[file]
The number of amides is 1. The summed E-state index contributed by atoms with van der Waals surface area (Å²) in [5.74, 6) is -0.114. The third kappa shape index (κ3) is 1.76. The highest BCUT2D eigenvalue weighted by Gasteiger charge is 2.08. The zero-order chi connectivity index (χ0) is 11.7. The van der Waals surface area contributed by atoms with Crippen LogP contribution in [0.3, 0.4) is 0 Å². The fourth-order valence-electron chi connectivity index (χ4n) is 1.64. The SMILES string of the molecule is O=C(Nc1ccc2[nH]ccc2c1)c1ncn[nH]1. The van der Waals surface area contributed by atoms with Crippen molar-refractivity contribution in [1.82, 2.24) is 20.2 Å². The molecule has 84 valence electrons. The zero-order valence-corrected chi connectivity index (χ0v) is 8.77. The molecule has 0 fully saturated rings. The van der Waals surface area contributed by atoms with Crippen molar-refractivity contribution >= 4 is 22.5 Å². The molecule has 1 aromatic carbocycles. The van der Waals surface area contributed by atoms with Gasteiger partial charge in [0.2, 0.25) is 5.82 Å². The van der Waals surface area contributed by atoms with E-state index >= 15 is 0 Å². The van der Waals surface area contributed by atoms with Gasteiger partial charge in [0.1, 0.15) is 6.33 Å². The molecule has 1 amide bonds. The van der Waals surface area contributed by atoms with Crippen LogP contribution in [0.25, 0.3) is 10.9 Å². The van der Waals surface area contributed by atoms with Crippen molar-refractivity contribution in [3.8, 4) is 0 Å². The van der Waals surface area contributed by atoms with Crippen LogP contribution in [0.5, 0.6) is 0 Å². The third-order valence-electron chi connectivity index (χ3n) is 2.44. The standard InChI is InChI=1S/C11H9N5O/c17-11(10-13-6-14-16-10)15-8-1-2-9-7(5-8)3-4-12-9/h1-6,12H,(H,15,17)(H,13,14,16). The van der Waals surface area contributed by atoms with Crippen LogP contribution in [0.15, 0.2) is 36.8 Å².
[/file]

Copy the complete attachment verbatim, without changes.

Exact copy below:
The number of amides is 1. The summed E-state index contributed by atoms with van der Waals surface area (Å²) in [5.74, 6) is -0.114. The third kappa shape index (κ3) is 1.76. The highest BCUT2D eigenvalue weighted by Gasteiger charge is 2.08. The zero-order chi connectivity index (χ0) is 11.7. The van der Waals surface area contributed by atoms with Crippen LogP contribution in [0.3, 0.4) is 0 Å². The fourth-order valence-electron chi connectivity index (χ4n) is 1.64. The SMILES string of the molecule is O=C(Nc1ccc2[nH]ccc2c1)c1ncn[nH]1. The van der Waals surface area contributed by atoms with Crippen molar-refractivity contribution in [1.82, 2.24) is 20.2 Å². The molecule has 84 valence electrons. The zero-order valence-corrected chi connectivity index (χ0v) is 8.77. The molecule has 0 fully saturated rings. The van der Waals surface area contributed by atoms with Crippen molar-refractivity contribution >= 4 is 22.5 Å². The molecule has 1 aromatic carbocycles. The van der Waals surface area contributed by atoms with Gasteiger partial charge in [0.2, 0.25) is 5.82 Å². The van der Waals surface area contributed by atoms with E-state index >= 15 is 0 Å². The van der Waals surface area contributed by atoms with Gasteiger partial charge in [0.1, 0.15) is 6.33 Å². The molecule has 1 amide bonds. The van der Waals surface area contributed by atoms with Crippen LogP contribution in [0.25, 0.3) is 10.9 Å². The van der Waals surface area contributed by atoms with Crippen molar-refractivity contribution in [3.8, 4) is 0 Å². The van der Waals surface area contributed by atoms with Crippen LogP contribution in [0.5, 0.6) is 0 Å². The third-order valence-electron chi connectivity index (χ3n) is 2.44. The standard InChI is InChI=1S/C11H9N5O/c17-11(10-13-6-14-16-10)15-8-1-2-9-7(5-8)3-4-12-9/h1-6,12H,(H,15,17)(H,13,14,16). The van der Waals surface area contributed by atoms with Crippen LogP contribution in [0.15, 0.2) is 36.8 Å².